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Prostitution Laws in Canada

It was announced on Tuesday in an Ontario court that Canada’s prostitution laws were deemed unconstitutional. While prostitution is technically legal, the communication or soliciting of prostitution, earning a living off of a sex worker and the running of a brothel remained illegal. The implications of these prohibitions force many women to work in the streets, where drug addiction, violence, rape and murder are very real threats. The case, put forth by dominatrix Terri-Jean Bedford and sex workers Valerie Scott and Amy Lebovitch argued that these laws failed to protect women. In fact, they essentially made violence against sex workers excusable, if not legal. Technically, a prostitute could be arrested for reporting a client who has assaulted her. The removal of these laws now allows sex workers to report violent customers, and more importantly, to work from the safety of their own homes.

So are we going to see the licensing of prostitution in Canada? Will Winnipeg have it’s own red light district? I doubt it. The Conservatives are going to appeal the decision, and I’m sure that some watered-down piece of legislation will be passed that will essentially do nothing to protect street-level sex workers. Furthermore, I wouldn’t be surprised to see Harper use this ruling as another ace in his sleeve to secure votes from conservative voters and Canadians who are morally opposed to the practice of prostitution.

Where does this moral opposition come from? Is it a remnant of our colonial history? After all, some of the first colonists to arrive in North America left Europe because of their strict religious convictions (I once heard them referred to as “the prudes of Europe”). Or maybe it’s the obsession with what other people are doing in their bedrooms and the perverse desire to control it. Or perhaps it’s the street-level results of our prostitution laws that invoke such knee-jerk, negative responses. If the laws criminalize and victimize prostitutes, sex workers are left with little choice but to work in the streets. This typically occurs in neighbourhoods in which poverty, drug use and crime are commonplace. Because women are so unprotected by the law (to report violence, rape or the disappearances of fellow workers – the Pickton case, anyone?) it is no wonder that so many Canadians have adopted such a vitriolic view of prostitution. The only time they hear about prostitution is, most likely, in the news when it relates to a story of crime or violence. The fact is that these women are unprotected citizens and victims of a set of laws that only perpetuate the crime and violence that is associated with prostitution.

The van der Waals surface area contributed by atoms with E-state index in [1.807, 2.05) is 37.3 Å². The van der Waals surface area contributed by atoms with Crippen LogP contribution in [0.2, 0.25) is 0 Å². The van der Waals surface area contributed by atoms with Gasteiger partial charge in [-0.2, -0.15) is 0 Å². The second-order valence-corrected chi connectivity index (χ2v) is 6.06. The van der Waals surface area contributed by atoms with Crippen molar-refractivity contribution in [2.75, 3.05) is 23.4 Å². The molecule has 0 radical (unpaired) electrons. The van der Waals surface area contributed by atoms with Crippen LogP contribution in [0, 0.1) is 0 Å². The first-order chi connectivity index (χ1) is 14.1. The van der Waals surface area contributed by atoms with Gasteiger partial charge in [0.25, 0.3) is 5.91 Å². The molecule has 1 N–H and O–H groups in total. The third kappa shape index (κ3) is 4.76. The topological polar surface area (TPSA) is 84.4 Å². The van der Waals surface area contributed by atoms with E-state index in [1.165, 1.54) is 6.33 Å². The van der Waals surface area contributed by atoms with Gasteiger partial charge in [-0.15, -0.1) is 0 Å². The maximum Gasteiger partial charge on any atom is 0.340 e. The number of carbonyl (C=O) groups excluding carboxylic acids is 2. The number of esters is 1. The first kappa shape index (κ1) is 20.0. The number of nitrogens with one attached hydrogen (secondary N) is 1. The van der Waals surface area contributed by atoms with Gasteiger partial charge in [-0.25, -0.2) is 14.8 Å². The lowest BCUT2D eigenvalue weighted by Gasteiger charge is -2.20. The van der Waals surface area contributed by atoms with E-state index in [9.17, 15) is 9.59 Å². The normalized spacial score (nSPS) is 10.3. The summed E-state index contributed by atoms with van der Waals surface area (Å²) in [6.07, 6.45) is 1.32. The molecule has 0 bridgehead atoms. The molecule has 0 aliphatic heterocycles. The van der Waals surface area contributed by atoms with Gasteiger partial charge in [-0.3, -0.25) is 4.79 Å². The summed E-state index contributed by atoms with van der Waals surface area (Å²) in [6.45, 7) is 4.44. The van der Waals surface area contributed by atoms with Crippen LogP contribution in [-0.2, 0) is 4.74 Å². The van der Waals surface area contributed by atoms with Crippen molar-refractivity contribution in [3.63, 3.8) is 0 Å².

So, it’ll be interesting to see what happens. The more the lives of sex trade workers are up for public and parliamentary discussion, perhaps there is a better chance the average Canadian will learn of the horrific conditions these women face.

For a much more comprehensive examination of prostitution laws in Canada, read Missing Women, Missing News by David Hugill.

As well, keep your eyes open for Kirsten Kramar and Richard Jochelson’s upcoming book, Governing Sexual Minorities, set to be released this spring.

Posted on September 30th, 2010

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